NEW YORK » Leading American portraitist Everett Raymond Kinstler has painted the world’s most recognizable faces, including seven U.S. presidents and thousands of luminaries in film and theater.
Now 24 of his portraits — 22 of which have never been offered for sale — are available for purchase on Amazon.
They comprise of drawings, portraits and studies and two lithographs from the New York artist’s personal collection of Katharine Hepburn, James Cagney and other stars of the big screen.
"Kinstler & Hollywood," a month-long exhibition of the 24 works is on view through July 7 at the Mountainsong Galleries in Carmel, California.
They range in price from $5,000 for a 1979 picture of John Wayne to $150,000 for a portrait of Christopher Plummer as Prospero in Shakespeare’s "The Tempest."
Some are signed by the subjects, including a pencil sketch of Hepburn priced at $30,000. A life-size oil portrait of the actress, who posed for Kinstler many times, hangs in the Smithsonian National Portrait Gallery.
Kinstler, whose work has also appeared at the Metropolitan Museum of Art, has many anecdotes about his subjects.
With Hepburn, he said, he didn’t have a clue how to interpret her.
"She was very much like the image of her in the movies: She was feisty, opinionated, difficult and an extraordinary person," he said.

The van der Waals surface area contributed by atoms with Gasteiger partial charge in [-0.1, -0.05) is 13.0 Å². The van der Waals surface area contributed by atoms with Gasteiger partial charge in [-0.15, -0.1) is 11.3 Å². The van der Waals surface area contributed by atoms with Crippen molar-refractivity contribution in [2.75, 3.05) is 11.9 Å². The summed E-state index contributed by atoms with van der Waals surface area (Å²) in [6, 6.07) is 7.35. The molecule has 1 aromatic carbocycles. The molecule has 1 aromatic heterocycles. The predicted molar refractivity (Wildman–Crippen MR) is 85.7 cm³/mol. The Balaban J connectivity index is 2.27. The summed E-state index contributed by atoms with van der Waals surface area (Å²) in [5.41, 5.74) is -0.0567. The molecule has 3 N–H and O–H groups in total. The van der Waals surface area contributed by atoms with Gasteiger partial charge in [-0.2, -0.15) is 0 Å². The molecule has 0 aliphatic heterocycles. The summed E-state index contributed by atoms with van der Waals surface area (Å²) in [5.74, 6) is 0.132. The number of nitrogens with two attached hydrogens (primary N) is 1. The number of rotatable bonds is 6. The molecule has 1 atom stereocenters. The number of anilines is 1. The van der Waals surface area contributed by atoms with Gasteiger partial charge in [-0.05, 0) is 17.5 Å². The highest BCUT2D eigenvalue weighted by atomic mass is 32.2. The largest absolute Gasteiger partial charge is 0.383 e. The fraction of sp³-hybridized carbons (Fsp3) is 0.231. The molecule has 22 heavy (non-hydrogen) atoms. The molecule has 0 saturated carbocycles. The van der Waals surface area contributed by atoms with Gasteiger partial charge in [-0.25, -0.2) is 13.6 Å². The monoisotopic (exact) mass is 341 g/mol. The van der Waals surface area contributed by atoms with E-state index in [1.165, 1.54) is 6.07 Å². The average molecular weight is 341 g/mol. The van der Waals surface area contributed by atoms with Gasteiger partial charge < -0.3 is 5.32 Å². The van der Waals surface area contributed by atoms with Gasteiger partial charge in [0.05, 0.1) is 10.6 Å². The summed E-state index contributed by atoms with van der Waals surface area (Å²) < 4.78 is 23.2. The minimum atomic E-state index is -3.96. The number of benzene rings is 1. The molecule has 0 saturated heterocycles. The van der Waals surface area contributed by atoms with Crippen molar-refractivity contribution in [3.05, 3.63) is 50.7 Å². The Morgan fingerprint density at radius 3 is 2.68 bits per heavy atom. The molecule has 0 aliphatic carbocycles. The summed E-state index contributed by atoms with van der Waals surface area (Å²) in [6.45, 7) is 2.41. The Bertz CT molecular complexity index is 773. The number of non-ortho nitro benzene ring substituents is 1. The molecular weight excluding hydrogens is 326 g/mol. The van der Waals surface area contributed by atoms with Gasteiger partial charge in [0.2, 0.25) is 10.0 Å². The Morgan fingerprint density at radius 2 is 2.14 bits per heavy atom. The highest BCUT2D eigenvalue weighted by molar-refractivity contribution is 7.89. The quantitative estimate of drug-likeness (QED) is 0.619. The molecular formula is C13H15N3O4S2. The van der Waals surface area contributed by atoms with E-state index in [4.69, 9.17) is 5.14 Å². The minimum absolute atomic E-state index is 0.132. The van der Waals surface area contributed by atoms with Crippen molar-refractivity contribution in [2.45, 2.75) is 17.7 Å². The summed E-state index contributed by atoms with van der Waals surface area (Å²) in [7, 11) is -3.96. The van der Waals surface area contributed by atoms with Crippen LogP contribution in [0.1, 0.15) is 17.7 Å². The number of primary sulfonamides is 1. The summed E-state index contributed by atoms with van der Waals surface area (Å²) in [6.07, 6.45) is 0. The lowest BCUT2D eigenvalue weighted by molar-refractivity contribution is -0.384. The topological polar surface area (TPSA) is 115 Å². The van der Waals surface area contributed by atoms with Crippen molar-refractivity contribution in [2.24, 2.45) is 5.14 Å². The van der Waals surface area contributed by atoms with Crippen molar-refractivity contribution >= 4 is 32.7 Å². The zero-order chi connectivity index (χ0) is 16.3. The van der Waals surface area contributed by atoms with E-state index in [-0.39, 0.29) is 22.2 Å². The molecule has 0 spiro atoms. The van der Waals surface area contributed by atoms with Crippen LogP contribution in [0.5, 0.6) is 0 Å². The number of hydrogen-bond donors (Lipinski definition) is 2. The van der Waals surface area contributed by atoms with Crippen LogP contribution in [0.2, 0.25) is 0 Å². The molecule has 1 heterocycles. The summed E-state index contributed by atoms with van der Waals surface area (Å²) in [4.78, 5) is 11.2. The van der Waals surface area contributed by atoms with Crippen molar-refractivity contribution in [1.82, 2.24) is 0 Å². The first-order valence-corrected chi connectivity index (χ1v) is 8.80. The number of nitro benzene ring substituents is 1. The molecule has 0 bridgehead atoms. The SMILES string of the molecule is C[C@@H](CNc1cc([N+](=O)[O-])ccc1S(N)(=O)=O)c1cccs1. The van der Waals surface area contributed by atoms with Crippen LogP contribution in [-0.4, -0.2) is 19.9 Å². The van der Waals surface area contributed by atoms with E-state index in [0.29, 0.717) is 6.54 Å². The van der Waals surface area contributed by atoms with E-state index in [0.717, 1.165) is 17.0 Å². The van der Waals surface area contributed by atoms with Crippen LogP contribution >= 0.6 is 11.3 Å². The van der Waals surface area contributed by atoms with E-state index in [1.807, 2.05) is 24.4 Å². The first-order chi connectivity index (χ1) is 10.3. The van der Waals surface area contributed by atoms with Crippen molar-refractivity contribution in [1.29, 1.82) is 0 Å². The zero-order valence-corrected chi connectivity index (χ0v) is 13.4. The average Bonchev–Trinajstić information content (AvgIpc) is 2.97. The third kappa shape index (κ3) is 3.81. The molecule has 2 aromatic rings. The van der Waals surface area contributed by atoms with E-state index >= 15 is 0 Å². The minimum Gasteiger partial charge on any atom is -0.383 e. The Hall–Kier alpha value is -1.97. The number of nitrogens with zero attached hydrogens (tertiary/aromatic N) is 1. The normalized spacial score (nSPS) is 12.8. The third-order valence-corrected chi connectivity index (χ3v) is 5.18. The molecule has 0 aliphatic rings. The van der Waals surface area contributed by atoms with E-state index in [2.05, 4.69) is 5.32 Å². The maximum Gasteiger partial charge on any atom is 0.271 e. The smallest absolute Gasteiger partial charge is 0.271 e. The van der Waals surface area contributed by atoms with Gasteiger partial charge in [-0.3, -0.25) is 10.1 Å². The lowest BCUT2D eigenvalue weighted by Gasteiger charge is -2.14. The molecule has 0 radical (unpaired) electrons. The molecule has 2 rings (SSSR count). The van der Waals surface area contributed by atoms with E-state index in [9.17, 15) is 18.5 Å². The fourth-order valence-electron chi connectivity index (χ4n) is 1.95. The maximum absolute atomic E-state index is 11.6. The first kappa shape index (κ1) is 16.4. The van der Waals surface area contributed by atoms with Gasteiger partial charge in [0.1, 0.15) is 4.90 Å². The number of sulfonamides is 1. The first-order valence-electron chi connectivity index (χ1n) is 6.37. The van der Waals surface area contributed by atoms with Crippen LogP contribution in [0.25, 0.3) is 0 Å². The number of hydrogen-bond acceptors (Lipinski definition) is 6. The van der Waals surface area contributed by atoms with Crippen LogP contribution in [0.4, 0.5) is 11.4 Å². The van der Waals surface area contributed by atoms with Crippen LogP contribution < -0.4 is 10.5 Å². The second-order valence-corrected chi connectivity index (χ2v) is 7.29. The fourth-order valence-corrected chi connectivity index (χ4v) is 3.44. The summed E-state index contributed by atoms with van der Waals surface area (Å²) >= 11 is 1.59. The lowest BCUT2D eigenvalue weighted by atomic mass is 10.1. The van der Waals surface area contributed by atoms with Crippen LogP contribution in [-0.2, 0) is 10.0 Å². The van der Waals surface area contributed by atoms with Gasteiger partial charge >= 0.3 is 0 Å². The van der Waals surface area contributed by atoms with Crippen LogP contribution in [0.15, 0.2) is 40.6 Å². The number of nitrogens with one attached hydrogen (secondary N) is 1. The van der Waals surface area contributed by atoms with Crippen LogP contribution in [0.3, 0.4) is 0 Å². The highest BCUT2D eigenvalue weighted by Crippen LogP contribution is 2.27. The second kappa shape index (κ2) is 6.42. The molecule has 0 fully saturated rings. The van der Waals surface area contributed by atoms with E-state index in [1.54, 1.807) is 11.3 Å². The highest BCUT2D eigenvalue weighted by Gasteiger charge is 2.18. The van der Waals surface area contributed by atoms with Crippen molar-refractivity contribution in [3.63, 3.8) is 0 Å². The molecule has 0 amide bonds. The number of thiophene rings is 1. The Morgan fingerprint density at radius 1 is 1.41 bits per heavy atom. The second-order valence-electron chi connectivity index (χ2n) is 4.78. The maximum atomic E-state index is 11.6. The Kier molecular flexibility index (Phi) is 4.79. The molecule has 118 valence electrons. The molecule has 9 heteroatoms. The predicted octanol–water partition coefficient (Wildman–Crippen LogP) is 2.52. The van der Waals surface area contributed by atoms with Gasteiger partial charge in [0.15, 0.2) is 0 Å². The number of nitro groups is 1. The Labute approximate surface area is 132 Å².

"I told her I’m not a salesman" — and that broke the ice, he said. "She said to me: ‘Of course you’re a salesman. I’m a salesman. What’s wrong with being a salesman?’"
All the works are available for purchase on Amazon Art, an online marketplace launched last year offering over 60,000 original and limited edition artworks from some 300 galleries and dealers.
The 87-year-old Kinstler said he decided to part with the works after asking himself "What will happen to these sketches and drawings when I won’t be around?"
They include one of Ronald Reagan, who is included in the Hollywood collection because of Reagan’s many years as an actor. The portrait is for sale for $80,000 and is an oil study from life of Reagan for his official 1990 White House portrait.
"These are pieces of American history," said Stephanie Plunkett, chief curator at the Norman Rockwell Museum, which presented an exhibition of Kinstler’s works in 2012. "His portraits are very strong in the sense of personality of his sitters, and certainly in the likenesses. They also reflect important aspects of our American culture and history."